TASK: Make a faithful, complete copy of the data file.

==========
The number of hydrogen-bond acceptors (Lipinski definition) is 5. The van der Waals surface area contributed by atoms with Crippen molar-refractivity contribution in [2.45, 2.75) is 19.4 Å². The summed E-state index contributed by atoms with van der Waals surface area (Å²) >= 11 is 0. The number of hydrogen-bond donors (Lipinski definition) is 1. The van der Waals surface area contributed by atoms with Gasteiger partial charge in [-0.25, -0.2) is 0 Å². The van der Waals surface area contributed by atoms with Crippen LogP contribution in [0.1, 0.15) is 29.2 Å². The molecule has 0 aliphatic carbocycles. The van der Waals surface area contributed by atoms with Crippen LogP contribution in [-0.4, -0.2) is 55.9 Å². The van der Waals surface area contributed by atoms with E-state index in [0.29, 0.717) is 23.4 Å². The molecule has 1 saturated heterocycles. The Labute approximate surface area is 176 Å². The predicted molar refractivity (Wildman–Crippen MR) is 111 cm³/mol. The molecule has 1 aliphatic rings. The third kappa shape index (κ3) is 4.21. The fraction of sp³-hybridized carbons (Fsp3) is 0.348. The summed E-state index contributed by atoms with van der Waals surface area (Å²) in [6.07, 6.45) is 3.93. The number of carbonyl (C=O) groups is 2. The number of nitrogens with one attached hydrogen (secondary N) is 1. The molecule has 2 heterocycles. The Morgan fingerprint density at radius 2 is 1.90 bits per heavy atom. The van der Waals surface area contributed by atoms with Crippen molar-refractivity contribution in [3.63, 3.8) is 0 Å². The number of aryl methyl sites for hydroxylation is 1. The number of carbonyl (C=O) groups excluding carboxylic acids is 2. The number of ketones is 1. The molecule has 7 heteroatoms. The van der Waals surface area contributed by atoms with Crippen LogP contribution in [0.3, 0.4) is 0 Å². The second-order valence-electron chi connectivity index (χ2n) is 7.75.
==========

The number of hydrogen-bond acceptors (Lipinski definition) is 5. The van der Waals surface area contributed by atoms with Crippen molar-refractivity contribution in [2.45, 2.75) is 19.4 Å². The summed E-state index contributed by atoms with van der Waals surface area (Å²) >= 11 is 0. The number of hydrogen-bond donors (Lipinski definition) is 1. The van der Waals surface area contributed by atoms with Gasteiger partial charge in [-0.25, -0.2) is 0 Å². The van der Waals surface area contributed by atoms with Crippen LogP contribution in [0.1, 0.15) is 29.2 Å². The molecule has 0 aliphatic carbocycles. The van der Waals surface area contributed by atoms with Crippen LogP contribution in [-0.4, -0.2) is 55.9 Å². The van der Waals surface area contributed by atoms with E-state index in [0.29, 0.717) is 23.4 Å². The molecule has 1 saturated heterocycles. The Labute approximate surface area is 176 Å². The predicted molar refractivity (Wildman–Crippen MR) is 111 cm³/mol. The molecule has 1 aliphatic rings. The third kappa shape index (κ3) is 4.21. The fraction of sp³-hybridized carbons (Fsp3) is 0.348. The summed E-state index contributed by atoms with van der Waals surface area (Å²) in [6.07, 6.45) is 3.93. The number of carbonyl (C=O) groups is 2. The number of nitrogens with one attached hydrogen (secondary N) is 1. The molecule has 2 heterocycles. The Morgan fingerprint density at radius 2 is 1.90 bits per heavy atom. The van der Waals surface area contributed by atoms with Crippen molar-refractivity contribution in [3.63, 3.8) is 0 Å². The number of aryl methyl sites for hydroxylation is 1. The number of carbonyl (C=O) groups excluding carboxylic acids is 2. The number of ketones is 1. The molecule has 7 heteroatoms. The van der Waals surface area contributed by atoms with Crippen LogP contribution in [0.3, 0.4) is 0 Å². The second-order valence-electron chi connectivity index (χ2n) is 7.75.